Since the beginning of the year, the number of human trafficking cases reported in Pakistan’s Sindh Province has increased. Last year, the Madadgaar Helpline recorded about 288 cases in all, but 190 cases were recorded in January and February alone. Most of the victims were from neighbouring countries like Afghanistan and Bangladesh.
Madadgaar Helpline is a local nongovernmental organization providing assistance to children and women who have been rescued from trafficking.
Different types of trafficking have been reported, including child trafficking. Some parents are paid a sum of money in exchange for their children. Under other circumstances, women and youth put themselves into the hands of human smugglers, who promise to find them employment; in actuality, they find themselves in conditions akin to slave labour.
“Combine [poverty and strife] with illiteracy and unemployment, and you will have people willing to sell their children,” said Madadgaar Helpline chairperson, Zia Ahmed Awan.
Sindh Province was heavily affected by massive flooding in 2010 and 2011. Farmers’ livelihoods were hurt in many cases, forcing them to send their children to work in urban centres.
Earlier this month, figures from an International Organization for Migration assessment were published. The stats showed that 13,325 people displaced from the region have been unable to return home since the floods. Many are still living in temporary shelters along roadsides or vacant land, in schools or formal camps. While some Sindh villages remain inaccessible (as of the February assessment), many displaced persons lack the economic (and other) resources needed to restart their livelihoods.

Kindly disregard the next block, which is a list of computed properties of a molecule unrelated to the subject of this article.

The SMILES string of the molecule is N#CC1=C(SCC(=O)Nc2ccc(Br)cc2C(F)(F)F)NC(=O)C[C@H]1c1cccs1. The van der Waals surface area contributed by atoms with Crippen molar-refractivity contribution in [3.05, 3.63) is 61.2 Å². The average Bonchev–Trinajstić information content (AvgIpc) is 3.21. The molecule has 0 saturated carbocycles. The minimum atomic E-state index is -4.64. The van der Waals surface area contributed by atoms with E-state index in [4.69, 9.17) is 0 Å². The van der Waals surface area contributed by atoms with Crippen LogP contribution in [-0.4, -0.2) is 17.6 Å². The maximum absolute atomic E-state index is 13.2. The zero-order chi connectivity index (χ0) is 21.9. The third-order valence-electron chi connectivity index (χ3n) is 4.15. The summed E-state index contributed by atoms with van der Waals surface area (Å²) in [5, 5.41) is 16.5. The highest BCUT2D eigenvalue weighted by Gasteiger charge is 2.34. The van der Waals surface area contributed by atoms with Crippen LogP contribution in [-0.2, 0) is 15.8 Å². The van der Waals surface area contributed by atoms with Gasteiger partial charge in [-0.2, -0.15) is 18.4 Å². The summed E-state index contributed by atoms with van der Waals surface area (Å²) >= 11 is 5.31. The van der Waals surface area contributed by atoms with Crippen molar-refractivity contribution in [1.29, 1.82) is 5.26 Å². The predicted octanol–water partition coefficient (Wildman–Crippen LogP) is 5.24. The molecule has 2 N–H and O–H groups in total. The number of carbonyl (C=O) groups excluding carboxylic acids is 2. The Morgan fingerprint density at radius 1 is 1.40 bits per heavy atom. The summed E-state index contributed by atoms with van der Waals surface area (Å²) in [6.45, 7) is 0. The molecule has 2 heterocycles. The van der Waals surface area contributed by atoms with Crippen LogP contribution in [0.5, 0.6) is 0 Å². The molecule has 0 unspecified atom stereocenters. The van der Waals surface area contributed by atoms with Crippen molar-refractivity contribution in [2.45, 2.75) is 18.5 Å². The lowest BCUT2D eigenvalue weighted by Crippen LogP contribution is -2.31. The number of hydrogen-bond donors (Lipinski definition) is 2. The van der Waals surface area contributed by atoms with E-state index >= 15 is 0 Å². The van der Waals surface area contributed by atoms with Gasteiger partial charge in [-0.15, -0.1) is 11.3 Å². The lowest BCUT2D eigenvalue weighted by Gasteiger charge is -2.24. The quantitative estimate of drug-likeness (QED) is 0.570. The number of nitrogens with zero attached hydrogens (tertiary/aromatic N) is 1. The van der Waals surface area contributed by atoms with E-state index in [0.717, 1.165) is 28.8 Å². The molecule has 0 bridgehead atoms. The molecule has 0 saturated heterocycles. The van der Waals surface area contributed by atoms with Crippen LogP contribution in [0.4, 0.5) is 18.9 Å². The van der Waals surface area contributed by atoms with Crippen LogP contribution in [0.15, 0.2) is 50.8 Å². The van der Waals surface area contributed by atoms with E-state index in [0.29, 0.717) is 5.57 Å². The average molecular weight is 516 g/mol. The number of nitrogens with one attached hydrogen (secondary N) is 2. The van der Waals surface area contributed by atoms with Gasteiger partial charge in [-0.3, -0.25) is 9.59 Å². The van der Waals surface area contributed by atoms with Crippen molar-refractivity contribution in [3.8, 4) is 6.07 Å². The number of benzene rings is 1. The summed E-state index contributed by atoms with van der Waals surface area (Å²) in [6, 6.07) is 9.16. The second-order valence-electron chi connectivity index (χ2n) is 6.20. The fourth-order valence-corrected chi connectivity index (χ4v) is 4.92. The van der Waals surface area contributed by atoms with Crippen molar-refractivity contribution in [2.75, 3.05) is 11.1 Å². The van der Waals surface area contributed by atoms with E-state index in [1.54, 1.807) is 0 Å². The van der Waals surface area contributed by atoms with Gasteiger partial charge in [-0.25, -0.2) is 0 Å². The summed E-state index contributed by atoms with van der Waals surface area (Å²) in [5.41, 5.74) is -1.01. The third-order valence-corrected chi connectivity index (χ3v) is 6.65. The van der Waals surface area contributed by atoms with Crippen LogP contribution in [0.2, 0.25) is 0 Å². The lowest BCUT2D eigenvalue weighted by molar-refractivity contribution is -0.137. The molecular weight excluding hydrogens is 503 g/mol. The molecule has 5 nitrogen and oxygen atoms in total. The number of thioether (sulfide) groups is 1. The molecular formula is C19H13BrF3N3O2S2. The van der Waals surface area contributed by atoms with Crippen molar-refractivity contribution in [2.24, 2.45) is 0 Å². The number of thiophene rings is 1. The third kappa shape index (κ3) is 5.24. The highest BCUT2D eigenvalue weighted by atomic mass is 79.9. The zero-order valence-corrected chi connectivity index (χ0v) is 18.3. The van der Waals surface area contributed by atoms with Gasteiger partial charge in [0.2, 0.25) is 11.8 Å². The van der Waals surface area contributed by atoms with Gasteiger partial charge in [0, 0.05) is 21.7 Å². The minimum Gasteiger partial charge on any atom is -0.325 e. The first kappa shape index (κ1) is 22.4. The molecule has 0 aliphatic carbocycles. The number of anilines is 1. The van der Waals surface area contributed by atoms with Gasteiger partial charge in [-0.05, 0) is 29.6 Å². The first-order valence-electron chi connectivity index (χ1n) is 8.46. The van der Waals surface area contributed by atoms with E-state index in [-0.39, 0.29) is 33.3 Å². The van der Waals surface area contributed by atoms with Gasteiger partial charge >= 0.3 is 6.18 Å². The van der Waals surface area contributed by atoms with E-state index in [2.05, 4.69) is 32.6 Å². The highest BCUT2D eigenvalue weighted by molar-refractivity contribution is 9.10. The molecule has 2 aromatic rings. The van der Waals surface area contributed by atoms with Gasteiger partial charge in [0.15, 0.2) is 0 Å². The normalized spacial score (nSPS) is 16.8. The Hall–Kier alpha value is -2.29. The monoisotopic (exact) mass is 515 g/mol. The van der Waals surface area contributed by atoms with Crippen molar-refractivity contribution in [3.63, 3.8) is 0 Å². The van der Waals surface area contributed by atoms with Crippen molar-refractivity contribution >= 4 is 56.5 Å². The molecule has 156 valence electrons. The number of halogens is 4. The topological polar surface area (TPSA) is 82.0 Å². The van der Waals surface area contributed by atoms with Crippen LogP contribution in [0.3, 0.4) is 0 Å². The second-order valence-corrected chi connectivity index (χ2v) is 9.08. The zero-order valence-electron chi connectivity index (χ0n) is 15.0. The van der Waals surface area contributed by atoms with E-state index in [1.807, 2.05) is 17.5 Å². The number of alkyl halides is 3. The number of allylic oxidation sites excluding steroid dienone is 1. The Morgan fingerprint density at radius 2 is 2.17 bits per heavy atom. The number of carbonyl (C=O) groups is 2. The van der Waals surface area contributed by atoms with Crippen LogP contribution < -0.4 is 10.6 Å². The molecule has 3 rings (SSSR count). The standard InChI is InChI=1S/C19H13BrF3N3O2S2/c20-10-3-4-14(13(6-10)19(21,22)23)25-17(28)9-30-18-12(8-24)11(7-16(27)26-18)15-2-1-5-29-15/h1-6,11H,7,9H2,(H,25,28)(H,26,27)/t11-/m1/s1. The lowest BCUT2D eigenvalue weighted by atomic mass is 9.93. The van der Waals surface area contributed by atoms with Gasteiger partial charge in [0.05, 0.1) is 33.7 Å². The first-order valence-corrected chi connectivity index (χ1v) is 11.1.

Prominent persons often have children working as servants in their homes, instead of setting an example by not using child labour. Part of the solution for child trafficking must involve tackling the issue of child labour at the societal level by creating awareness about the challenges it poses to children’s welfare—keeping them out of school, for example.
According to the US State Department’s Trafficking in Persons Report 2011, “Boys and girls are also bought, sold, rented, or kidnapped to work in organized, forced begging rings, domestic servitude, and prostitution.” In addition, children in domestic servitude may be subjected to sexual and physical abuse, while girls sold for “marriage” may be forced into prostitution by their “husbands.”